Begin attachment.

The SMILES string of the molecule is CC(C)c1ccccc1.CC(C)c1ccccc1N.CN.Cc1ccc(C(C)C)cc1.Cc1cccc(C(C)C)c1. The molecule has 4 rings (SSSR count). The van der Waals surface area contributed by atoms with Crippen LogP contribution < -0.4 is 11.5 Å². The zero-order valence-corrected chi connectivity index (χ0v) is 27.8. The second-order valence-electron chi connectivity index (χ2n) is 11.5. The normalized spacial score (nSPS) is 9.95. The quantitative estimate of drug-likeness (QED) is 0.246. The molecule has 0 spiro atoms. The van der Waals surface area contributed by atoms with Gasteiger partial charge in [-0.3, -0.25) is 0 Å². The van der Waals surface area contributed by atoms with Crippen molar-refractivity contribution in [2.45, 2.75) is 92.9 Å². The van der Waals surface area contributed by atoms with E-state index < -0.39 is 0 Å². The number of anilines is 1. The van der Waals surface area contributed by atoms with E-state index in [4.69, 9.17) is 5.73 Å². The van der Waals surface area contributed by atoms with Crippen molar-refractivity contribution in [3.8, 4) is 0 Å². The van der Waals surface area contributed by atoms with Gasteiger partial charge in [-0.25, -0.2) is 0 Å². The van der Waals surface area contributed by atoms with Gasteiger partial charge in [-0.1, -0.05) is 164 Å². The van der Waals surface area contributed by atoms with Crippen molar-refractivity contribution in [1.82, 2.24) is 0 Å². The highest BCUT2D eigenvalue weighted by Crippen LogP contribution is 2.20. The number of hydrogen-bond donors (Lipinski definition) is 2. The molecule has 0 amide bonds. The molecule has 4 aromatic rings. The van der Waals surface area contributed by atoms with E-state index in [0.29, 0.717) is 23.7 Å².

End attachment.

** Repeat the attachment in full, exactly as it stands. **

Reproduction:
The SMILES string of the molecule is CC(C)c1ccccc1.CC(C)c1ccccc1N.CN.Cc1ccc(C(C)C)cc1.Cc1cccc(C(C)C)c1. The molecule has 4 rings (SSSR count). The van der Waals surface area contributed by atoms with Crippen LogP contribution < -0.4 is 11.5 Å². The zero-order valence-corrected chi connectivity index (χ0v) is 27.8. The second-order valence-electron chi connectivity index (χ2n) is 11.5. The normalized spacial score (nSPS) is 9.95. The quantitative estimate of drug-likeness (QED) is 0.246. The molecule has 0 spiro atoms. The van der Waals surface area contributed by atoms with Gasteiger partial charge in [-0.3, -0.25) is 0 Å². The van der Waals surface area contributed by atoms with Crippen molar-refractivity contribution in [2.45, 2.75) is 92.9 Å². The van der Waals surface area contributed by atoms with E-state index < -0.39 is 0 Å². The number of anilines is 1. The van der Waals surface area contributed by atoms with E-state index in [4.69, 9.17) is 5.73 Å². The van der Waals surface area contributed by atoms with Crippen molar-refractivity contribution in [3.8, 4) is 0 Å². The van der Waals surface area contributed by atoms with Gasteiger partial charge in [-0.25, -0.2) is 0 Å². The van der Waals surface area contributed by atoms with Gasteiger partial charge in [-0.1, -0.05) is 164 Å². The van der Waals surface area contributed by atoms with Crippen molar-refractivity contribution in [1.82, 2.24) is 0 Å². The highest BCUT2D eigenvalue weighted by Crippen LogP contribution is 2.20. The number of hydrogen-bond donors (Lipinski definition) is 2. The molecule has 0 amide bonds. The molecule has 4 aromatic rings. The van der Waals surface area contributed by atoms with E-state index in [0.29, 0.717) is 23.7 Å².